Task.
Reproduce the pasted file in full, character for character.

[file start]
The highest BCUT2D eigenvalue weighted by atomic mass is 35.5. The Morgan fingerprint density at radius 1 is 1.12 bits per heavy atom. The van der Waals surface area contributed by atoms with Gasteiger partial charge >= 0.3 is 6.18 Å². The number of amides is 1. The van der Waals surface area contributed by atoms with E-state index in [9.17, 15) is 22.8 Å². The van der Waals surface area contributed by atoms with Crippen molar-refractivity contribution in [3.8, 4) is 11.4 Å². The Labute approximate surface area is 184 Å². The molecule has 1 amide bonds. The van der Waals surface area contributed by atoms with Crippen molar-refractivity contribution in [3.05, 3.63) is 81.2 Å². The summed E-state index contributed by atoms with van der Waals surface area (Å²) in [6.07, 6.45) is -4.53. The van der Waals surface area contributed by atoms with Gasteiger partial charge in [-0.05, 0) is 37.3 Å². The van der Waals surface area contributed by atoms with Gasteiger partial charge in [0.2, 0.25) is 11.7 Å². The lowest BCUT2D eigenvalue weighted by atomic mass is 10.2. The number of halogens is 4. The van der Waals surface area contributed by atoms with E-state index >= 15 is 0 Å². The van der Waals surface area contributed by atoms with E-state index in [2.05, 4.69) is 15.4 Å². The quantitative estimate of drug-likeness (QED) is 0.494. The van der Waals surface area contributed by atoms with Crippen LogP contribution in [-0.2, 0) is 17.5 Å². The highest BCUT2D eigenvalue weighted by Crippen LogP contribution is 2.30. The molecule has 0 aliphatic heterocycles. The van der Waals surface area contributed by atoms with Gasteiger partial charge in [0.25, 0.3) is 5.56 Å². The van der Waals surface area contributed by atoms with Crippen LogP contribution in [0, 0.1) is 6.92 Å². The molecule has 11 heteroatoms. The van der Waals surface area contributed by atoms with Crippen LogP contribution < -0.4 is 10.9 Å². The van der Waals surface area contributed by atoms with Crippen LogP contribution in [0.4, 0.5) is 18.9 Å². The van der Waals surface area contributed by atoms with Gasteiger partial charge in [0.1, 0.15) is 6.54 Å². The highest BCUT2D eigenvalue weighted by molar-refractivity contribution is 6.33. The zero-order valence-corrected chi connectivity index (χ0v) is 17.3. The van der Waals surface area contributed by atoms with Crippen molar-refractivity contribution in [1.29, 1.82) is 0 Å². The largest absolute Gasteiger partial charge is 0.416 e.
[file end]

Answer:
The highest BCUT2D eigenvalue weighted by atomic mass is 35.5. The Morgan fingerprint density at radius 1 is 1.12 bits per heavy atom. The van der Waals surface area contributed by atoms with Gasteiger partial charge >= 0.3 is 6.18 Å². The number of amides is 1. The van der Waals surface area contributed by atoms with E-state index in [9.17, 15) is 22.8 Å². The van der Waals surface area contributed by atoms with Crippen molar-refractivity contribution in [3.8, 4) is 11.4 Å². The Labute approximate surface area is 184 Å². The molecule has 1 amide bonds. The van der Waals surface area contributed by atoms with Crippen molar-refractivity contribution in [3.05, 3.63) is 81.2 Å². The summed E-state index contributed by atoms with van der Waals surface area (Å²) in [6.07, 6.45) is -4.53. The van der Waals surface area contributed by atoms with Gasteiger partial charge in [-0.05, 0) is 37.3 Å². The van der Waals surface area contributed by atoms with Gasteiger partial charge in [0.2, 0.25) is 11.7 Å². The lowest BCUT2D eigenvalue weighted by atomic mass is 10.2. The number of halogens is 4. The van der Waals surface area contributed by atoms with E-state index >= 15 is 0 Å². The van der Waals surface area contributed by atoms with E-state index in [2.05, 4.69) is 15.4 Å². The quantitative estimate of drug-likeness (QED) is 0.494. The van der Waals surface area contributed by atoms with Crippen LogP contribution in [-0.2, 0) is 17.5 Å². The highest BCUT2D eigenvalue weighted by Crippen LogP contribution is 2.30. The molecule has 0 aliphatic heterocycles. The van der Waals surface area contributed by atoms with Gasteiger partial charge in [0.25, 0.3) is 5.56 Å². The van der Waals surface area contributed by atoms with Crippen LogP contribution in [0, 0.1) is 6.92 Å². The molecule has 11 heteroatoms. The van der Waals surface area contributed by atoms with Crippen LogP contribution < -0.4 is 10.9 Å². The van der Waals surface area contributed by atoms with Crippen LogP contribution in [0.4, 0.5) is 18.9 Å². The van der Waals surface area contributed by atoms with Gasteiger partial charge in [0.1, 0.15) is 6.54 Å². The highest BCUT2D eigenvalue weighted by molar-refractivity contribution is 6.33. The zero-order valence-corrected chi connectivity index (χ0v) is 17.3. The van der Waals surface area contributed by atoms with Crippen molar-refractivity contribution in [1.29, 1.82) is 0 Å². The largest absolute Gasteiger partial charge is 0.416 e.